Elon Musk said SpaceX would begin construction on a rocket engine facility in Waco after the Cargo Dragon capsule landed in the Gulf of Mexico. He shared the idea in a series of social media posts.

Musk said on Twitter that the facility, located near McGregor, will be the aerospace company's second rocket engine manufacturing plant and will create Raptor 2 engines.

Raptor engines are a type of full-flow stage combustion cycle rocket engine developed by SpaceX for use in its Starship launch vehicles. SpaceX's California plant, according to Musk, will focus on the company's newest Raptor Vacuum engines. It's a variation intended for vacuum conditions, as well as new and experimental designs.

 SpaceX Dragon Heads Back to Earth Carrying 3,000 Pounds of Cargo After Stormy Delay
(Photo: Wikimedia Commons)
The SpaceX Crew Dragon maneuvers to another port on the International Space Station to prepare for a complex series of upcoming Crew Dragon and Cargo Dragon missions. Four astronauts were aboard the Crew Dragon during the automated relocation maneuver, including NASA astronauts Michael Hopkins, Victor Glover, Shannon Walker, and Japan Aerospace Exploration Agency (JAXA) astronaut Soichi Noguchi. In the foreground are the JAXA Kibo laboratory module and the Japanese robotic arm.

SpaceX to Build 800 to 1,000 Rockets a Year

According to Musk, the new McGregor plant would build 800 to 1,000 rocket engines per year or two to four engines per day. He said on his Twitter account that the quantity is "ultra high volume" by huge rocket engine standards, making it the world's highest production and most advanced rocket engine factory.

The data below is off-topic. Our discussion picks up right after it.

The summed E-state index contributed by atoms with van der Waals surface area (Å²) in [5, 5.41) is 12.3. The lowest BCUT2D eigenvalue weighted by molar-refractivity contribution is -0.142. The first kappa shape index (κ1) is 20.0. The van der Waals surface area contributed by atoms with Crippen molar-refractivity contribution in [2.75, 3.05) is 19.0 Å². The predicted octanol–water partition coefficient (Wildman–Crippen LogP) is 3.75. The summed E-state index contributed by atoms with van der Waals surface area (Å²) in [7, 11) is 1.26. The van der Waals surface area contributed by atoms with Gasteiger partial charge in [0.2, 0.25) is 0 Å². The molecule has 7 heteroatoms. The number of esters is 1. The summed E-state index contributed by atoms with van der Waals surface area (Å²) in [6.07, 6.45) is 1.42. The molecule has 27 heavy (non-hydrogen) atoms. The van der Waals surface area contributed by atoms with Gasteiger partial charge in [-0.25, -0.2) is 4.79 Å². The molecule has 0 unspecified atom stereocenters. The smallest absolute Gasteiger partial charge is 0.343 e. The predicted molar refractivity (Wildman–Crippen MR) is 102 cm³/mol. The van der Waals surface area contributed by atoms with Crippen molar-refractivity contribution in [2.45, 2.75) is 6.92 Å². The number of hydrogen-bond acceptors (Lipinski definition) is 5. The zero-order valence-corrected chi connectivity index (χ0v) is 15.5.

SpaceX already has a large presence in Texas, including a testing facility at McGregor that is utilized for research and development of new rocket engines and thrusters and final engine and component testing.

Because of "challenges" at the South Texas site, Musk stated the new engine production factory would be in McGregor. He didn't go into much depth.

The billionaire also stated on Saturday that he plans to utilize the new engine manufacturing site in Waco to help fund his 2050 ambition to build a city on Mars. The engines will be used in a fleet of rockets that will be launched over a 10-year span to build the city, which Musk estimates will take around 20 years to complete.

"[The] city itself probably takes roughly 20 years, so hopefully it is built by 7/8 2050," Musk wrote.

SpaceX Dragon Capsule Lands In Gulf of Mexico

SpaceX Dragon Capsule splashed down in the Gulf of Mexico around 11:32 p.m. local time, SpaceX announced.

The SpaceX Cargo Dragon Capsule will return to Earth during re-entry, with a splashdown near Florida's capital city, NASA confirmed Thursday.

"On Friday, July 9, Dragon will conduct a deorbit burn to begin its re-entry sequence into Earth's atmosphere," said NASA in the blog. "Dragon is expected to splash down at approximately 11:29 p.m. in the Gulf of Mexico near Tallahassee, Florida."

Splashing down off the coast of Florida allows the science aboard the capsule to be quickly transported to the agency's Kennedy Space Center's Space Station Processing Facility, allowing some science to be returned to the researchers as soon as four to nine hours following splashdown.

Dragon was launched on a SpaceX Falcon 9 rocket from Launch Complex 39A at Kennedy Space Center on June 3 and arrived at the station in just over 16 hours.

More than 7,300 pounds of scientific projects, crew supplies, and vehicle components were carried to the orbiting station by the mission.

Two of the six new ISS Roll-Out Solar Arrays (iROSAs) delivered by Dragon's external cargo "trunk" were installed by Expedition 65 crew members Kimbrough and Thomas Pesquet, an ESA (European Space Agency) astronaut, during three spacewalks on June 16, 20, and 25.

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